7 out of 7 people found this review helpful.

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  • Anonymous

    Posted January 4, 2013

    History Explained!

    An excellent book, by an excellent author, made even better by the revision to the period of the '90's. After reading this, one will better understand the shape of the Western world today, and how we got to where we are. This is my second copy, and well worth the purchase again. Good for rereading, and an excellent historical source to "archive" for the future.

    1 out of 1 people found this review helpful.

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  • Anonymous

    Posted August 13, 2010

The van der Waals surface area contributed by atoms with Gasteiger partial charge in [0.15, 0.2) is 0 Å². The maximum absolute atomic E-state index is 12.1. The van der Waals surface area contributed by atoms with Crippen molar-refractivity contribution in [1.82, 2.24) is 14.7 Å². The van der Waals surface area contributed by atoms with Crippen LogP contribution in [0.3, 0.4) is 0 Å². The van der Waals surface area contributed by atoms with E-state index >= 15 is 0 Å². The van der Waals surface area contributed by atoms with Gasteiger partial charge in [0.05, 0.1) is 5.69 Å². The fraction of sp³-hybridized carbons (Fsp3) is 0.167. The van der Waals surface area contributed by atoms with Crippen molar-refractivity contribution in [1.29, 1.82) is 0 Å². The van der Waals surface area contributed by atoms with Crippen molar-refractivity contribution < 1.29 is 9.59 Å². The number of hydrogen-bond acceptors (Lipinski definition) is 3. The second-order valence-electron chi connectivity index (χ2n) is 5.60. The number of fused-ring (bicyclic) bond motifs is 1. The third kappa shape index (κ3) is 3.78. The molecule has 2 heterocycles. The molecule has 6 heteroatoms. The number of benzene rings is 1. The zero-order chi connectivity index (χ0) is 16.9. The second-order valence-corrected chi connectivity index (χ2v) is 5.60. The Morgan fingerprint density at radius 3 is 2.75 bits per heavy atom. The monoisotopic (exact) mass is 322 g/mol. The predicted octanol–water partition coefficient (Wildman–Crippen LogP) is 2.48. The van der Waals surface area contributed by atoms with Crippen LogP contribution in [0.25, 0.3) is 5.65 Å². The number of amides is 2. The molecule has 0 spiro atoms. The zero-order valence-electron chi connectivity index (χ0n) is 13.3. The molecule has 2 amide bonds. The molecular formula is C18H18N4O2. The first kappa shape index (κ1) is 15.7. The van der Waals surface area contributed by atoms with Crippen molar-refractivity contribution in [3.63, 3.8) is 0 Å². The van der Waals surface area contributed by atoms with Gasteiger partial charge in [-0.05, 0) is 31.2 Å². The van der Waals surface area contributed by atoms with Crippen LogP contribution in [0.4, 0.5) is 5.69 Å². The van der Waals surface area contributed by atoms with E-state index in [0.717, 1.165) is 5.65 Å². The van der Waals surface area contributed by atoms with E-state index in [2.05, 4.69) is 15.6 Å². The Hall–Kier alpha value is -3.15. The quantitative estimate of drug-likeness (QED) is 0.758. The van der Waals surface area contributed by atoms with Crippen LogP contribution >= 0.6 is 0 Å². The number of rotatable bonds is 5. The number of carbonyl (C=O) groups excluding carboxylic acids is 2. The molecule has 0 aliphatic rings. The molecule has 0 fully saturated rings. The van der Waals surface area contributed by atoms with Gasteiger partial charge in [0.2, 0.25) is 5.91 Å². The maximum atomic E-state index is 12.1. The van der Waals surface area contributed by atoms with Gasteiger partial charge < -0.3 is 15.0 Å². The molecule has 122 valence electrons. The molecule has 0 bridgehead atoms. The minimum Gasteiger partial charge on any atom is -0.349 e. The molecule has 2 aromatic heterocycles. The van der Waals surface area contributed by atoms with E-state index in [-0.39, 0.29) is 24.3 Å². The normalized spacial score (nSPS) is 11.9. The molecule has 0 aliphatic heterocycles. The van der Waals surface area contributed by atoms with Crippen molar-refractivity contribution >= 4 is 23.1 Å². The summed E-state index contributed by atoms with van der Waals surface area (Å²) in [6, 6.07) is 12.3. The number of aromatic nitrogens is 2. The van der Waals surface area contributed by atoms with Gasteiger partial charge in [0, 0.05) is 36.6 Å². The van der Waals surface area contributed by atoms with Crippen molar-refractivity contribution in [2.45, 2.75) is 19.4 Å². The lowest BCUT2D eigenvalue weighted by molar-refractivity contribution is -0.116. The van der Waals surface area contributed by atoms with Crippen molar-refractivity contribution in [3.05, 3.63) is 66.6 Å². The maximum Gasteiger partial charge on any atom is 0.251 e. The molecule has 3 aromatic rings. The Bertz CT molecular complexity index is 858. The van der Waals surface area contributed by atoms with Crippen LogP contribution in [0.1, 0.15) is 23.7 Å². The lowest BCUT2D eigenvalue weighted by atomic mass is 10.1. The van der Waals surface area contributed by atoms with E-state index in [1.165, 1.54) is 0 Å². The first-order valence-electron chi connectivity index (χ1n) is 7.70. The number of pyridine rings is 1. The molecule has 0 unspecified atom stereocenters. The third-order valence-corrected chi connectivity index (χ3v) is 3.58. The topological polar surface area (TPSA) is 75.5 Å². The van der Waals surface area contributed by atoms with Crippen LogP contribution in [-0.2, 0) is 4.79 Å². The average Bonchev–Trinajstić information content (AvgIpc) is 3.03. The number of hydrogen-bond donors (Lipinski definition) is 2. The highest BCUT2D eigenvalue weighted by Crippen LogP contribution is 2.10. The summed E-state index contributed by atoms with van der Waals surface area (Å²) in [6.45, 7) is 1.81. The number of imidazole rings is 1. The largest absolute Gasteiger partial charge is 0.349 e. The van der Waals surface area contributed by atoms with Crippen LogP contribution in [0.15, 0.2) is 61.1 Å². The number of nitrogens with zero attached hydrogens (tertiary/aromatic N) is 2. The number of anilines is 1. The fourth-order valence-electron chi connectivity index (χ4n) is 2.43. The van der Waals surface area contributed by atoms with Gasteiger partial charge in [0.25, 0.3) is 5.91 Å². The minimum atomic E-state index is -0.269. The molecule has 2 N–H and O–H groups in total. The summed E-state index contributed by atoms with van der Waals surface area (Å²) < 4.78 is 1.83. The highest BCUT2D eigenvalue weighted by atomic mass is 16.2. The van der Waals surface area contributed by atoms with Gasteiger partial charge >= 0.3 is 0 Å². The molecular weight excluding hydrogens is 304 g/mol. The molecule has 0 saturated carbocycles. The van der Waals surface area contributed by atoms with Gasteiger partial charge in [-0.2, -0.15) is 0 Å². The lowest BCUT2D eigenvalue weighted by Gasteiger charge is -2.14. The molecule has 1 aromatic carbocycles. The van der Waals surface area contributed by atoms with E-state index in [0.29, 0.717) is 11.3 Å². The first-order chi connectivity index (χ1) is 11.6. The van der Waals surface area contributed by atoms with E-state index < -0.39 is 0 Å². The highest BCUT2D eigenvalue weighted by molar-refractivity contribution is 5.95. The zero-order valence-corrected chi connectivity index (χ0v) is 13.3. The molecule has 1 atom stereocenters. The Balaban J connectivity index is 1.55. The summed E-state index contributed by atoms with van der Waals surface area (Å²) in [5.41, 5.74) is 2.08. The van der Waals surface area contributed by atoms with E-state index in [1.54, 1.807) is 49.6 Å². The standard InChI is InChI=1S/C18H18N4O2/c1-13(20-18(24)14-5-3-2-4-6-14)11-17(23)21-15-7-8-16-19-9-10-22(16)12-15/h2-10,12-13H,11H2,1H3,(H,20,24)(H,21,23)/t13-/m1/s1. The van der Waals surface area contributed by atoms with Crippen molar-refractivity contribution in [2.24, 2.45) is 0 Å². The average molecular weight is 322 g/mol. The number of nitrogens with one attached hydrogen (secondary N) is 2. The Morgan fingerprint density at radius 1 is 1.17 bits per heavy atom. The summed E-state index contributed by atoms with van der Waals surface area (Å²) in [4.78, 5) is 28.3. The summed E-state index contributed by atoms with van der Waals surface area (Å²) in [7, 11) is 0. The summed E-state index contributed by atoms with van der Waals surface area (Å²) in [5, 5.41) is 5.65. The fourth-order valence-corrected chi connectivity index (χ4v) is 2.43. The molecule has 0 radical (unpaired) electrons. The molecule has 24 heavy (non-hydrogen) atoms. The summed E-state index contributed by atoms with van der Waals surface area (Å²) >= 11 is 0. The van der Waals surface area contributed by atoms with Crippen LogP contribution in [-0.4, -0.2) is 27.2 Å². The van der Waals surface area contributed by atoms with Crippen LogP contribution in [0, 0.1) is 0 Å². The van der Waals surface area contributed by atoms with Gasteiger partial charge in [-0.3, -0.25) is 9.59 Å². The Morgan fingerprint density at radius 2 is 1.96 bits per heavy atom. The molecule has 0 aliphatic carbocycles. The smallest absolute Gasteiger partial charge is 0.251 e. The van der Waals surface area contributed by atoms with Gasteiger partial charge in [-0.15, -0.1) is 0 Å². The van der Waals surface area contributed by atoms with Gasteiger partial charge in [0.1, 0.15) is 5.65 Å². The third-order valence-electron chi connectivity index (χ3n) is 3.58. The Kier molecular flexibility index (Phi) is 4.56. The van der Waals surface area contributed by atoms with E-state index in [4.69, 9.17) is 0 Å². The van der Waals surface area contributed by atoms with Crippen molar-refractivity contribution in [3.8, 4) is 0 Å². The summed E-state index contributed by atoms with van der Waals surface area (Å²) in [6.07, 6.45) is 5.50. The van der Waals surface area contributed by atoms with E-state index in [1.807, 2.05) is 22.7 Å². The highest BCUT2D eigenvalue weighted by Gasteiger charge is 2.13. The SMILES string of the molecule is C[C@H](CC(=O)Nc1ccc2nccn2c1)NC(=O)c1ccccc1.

Highly Educating

    This is perhaps the single most educating book I have ever read. A objective, cause-and-effect oriented view of the 20th century in extreme detail and with as little bias as is perhaps possible of an author. Not only does he provide enlightening views on world history, but when he does cast his own opinion, he is clear to state it as such.

    Highly recommended.

    1 out of 1 people found this review helpful.

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  • Anonymous

    Posted April 8, 2005

    Insightful but biased

    Very intelligent and well written with rich detail, however the author completely leaves out crucial and relevant aspects of history such as the American involvement in South America among a host of other topics. Also he does not maintain objectivity in addressing controversial topics like the Cold War. His treatment eliminates the entire cause-effect relationship of history and reduces it to a two dimensional good vs. evil outlook.

    1 out of 4 people found this review helpful.

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  • Anonymous

    Posted July 20, 2004

    The Twentieth Century: Idealism vs Naturalism, Round 1